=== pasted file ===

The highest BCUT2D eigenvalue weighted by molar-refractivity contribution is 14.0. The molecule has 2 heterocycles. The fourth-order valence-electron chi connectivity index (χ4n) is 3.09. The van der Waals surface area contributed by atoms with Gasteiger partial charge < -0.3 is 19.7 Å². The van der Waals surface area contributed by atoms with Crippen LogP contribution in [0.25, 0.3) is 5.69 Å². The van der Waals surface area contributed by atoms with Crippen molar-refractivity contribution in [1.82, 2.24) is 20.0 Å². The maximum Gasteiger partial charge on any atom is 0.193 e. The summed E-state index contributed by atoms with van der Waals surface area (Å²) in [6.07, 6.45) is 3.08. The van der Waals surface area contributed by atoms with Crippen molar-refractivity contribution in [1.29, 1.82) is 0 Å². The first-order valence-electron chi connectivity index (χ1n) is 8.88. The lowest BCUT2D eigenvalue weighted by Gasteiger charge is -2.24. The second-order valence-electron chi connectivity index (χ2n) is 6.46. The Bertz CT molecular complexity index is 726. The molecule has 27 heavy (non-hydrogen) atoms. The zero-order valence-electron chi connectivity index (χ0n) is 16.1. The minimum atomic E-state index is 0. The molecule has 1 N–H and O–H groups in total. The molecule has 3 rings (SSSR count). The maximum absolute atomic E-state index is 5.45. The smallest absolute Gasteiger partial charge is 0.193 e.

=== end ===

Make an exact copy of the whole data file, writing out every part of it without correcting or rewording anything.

The highest BCUT2D eigenvalue weighted by molar-refractivity contribution is 14.0. The molecule has 2 heterocycles. The fourth-order valence-electron chi connectivity index (χ4n) is 3.09. The van der Waals surface area contributed by atoms with Gasteiger partial charge < -0.3 is 19.7 Å². The van der Waals surface area contributed by atoms with Crippen LogP contribution in [0.25, 0.3) is 5.69 Å². The van der Waals surface area contributed by atoms with Crippen molar-refractivity contribution in [1.82, 2.24) is 20.0 Å². The maximum Gasteiger partial charge on any atom is 0.193 e. The summed E-state index contributed by atoms with van der Waals surface area (Å²) in [6.07, 6.45) is 3.08. The van der Waals surface area contributed by atoms with Crippen molar-refractivity contribution in [1.29, 1.82) is 0 Å². The first-order valence-electron chi connectivity index (χ1n) is 8.88. The lowest BCUT2D eigenvalue weighted by Gasteiger charge is -2.24. The second-order valence-electron chi connectivity index (χ2n) is 6.46. The Bertz CT molecular complexity index is 726. The molecule has 27 heavy (non-hydrogen) atoms. The zero-order valence-electron chi connectivity index (χ0n) is 16.1. The minimum atomic E-state index is 0. The molecule has 1 N–H and O–H groups in total. The molecule has 3 rings (SSSR count). The maximum absolute atomic E-state index is 5.45. The smallest absolute Gasteiger partial charge is 0.193 e.